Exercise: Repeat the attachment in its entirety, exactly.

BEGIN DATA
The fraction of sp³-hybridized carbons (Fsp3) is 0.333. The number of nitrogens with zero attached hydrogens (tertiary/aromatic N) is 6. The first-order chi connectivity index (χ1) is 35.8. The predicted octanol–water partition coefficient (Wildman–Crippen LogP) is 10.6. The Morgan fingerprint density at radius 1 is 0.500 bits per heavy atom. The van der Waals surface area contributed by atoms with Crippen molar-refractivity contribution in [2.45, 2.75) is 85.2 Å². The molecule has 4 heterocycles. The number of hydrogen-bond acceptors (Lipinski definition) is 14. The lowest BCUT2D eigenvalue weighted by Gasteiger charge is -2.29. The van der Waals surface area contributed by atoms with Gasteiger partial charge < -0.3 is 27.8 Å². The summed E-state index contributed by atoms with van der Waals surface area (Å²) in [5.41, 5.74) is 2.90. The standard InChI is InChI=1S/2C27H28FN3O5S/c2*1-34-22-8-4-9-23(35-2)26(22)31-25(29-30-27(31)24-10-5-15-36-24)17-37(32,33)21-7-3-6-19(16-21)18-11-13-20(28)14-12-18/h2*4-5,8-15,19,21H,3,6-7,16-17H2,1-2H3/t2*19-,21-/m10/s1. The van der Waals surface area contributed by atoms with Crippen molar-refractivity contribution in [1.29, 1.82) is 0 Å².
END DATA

The fraction of sp³-hybridized carbons (Fsp3) is 0.333. The number of nitrogens with zero attached hydrogens (tertiary/aromatic N) is 6. The first-order chi connectivity index (χ1) is 35.8. The predicted octanol–water partition coefficient (Wildman–Crippen LogP) is 10.6. The Morgan fingerprint density at radius 1 is 0.500 bits per heavy atom. The van der Waals surface area contributed by atoms with Crippen molar-refractivity contribution in [2.45, 2.75) is 85.2 Å². The molecule has 4 heterocycles. The number of hydrogen-bond acceptors (Lipinski definition) is 14. The lowest BCUT2D eigenvalue weighted by Gasteiger charge is -2.29. The van der Waals surface area contributed by atoms with Gasteiger partial charge < -0.3 is 27.8 Å². The summed E-state index contributed by atoms with van der Waals surface area (Å²) in [5.41, 5.74) is 2.90. The standard InChI is InChI=1S/2C27H28FN3O5S/c2*1-34-22-8-4-9-23(35-2)26(22)31-25(29-30-27(31)24-10-5-15-36-24)17-37(32,33)21-7-3-6-19(16-21)18-11-13-20(28)14-12-18/h2*4-5,8-15,19,21H,3,6-7,16-17H2,1-2H3/t2*19-,21-/m10/s1. The van der Waals surface area contributed by atoms with Crippen molar-refractivity contribution in [1.29, 1.82) is 0 Å².